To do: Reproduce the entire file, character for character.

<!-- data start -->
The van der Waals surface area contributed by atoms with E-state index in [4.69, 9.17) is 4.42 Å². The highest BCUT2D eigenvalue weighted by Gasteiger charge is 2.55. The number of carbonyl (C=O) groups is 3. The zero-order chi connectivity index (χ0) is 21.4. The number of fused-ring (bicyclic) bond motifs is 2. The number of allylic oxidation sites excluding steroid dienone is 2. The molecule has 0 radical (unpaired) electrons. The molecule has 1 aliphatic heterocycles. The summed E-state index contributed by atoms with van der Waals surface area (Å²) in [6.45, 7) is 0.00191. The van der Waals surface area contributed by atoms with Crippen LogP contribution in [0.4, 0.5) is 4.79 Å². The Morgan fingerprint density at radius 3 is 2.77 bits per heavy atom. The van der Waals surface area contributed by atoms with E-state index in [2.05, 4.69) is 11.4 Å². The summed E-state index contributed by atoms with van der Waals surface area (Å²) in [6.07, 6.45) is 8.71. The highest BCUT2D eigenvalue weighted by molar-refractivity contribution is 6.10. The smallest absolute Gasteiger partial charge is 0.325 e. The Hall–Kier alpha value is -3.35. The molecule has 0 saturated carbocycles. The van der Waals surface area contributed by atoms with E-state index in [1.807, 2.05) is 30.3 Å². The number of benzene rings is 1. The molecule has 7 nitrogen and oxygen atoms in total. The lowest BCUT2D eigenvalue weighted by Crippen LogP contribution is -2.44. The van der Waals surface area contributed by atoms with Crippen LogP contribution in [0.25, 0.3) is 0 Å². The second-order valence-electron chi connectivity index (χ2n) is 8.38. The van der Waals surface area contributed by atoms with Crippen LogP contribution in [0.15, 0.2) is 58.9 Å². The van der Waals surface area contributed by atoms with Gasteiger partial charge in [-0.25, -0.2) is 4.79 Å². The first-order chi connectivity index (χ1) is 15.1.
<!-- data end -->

The van der Waals surface area contributed by atoms with E-state index in [4.69, 9.17) is 4.42 Å². The highest BCUT2D eigenvalue weighted by Gasteiger charge is 2.55. The number of carbonyl (C=O) groups is 3. The zero-order chi connectivity index (χ0) is 21.4. The number of fused-ring (bicyclic) bond motifs is 2. The number of allylic oxidation sites excluding steroid dienone is 2. The molecule has 0 radical (unpaired) electrons. The molecule has 1 aliphatic heterocycles. The summed E-state index contributed by atoms with van der Waals surface area (Å²) in [6.45, 7) is 0.00191. The van der Waals surface area contributed by atoms with Crippen LogP contribution in [0.4, 0.5) is 4.79 Å². The Morgan fingerprint density at radius 3 is 2.77 bits per heavy atom. The van der Waals surface area contributed by atoms with E-state index in [2.05, 4.69) is 11.4 Å². The summed E-state index contributed by atoms with van der Waals surface area (Å²) in [6.07, 6.45) is 8.71. The highest BCUT2D eigenvalue weighted by molar-refractivity contribution is 6.10. The smallest absolute Gasteiger partial charge is 0.325 e. The Hall–Kier alpha value is -3.35. The molecule has 0 saturated carbocycles. The van der Waals surface area contributed by atoms with E-state index in [1.807, 2.05) is 30.3 Å². The number of benzene rings is 1. The molecule has 7 nitrogen and oxygen atoms in total. The lowest BCUT2D eigenvalue weighted by Crippen LogP contribution is -2.44. The van der Waals surface area contributed by atoms with Crippen LogP contribution in [0.25, 0.3) is 0 Å². The second-order valence-electron chi connectivity index (χ2n) is 8.38. The van der Waals surface area contributed by atoms with Crippen LogP contribution in [0.15, 0.2) is 58.9 Å². The van der Waals surface area contributed by atoms with Gasteiger partial charge in [-0.25, -0.2) is 4.79 Å². The first-order chi connectivity index (χ1) is 15.1.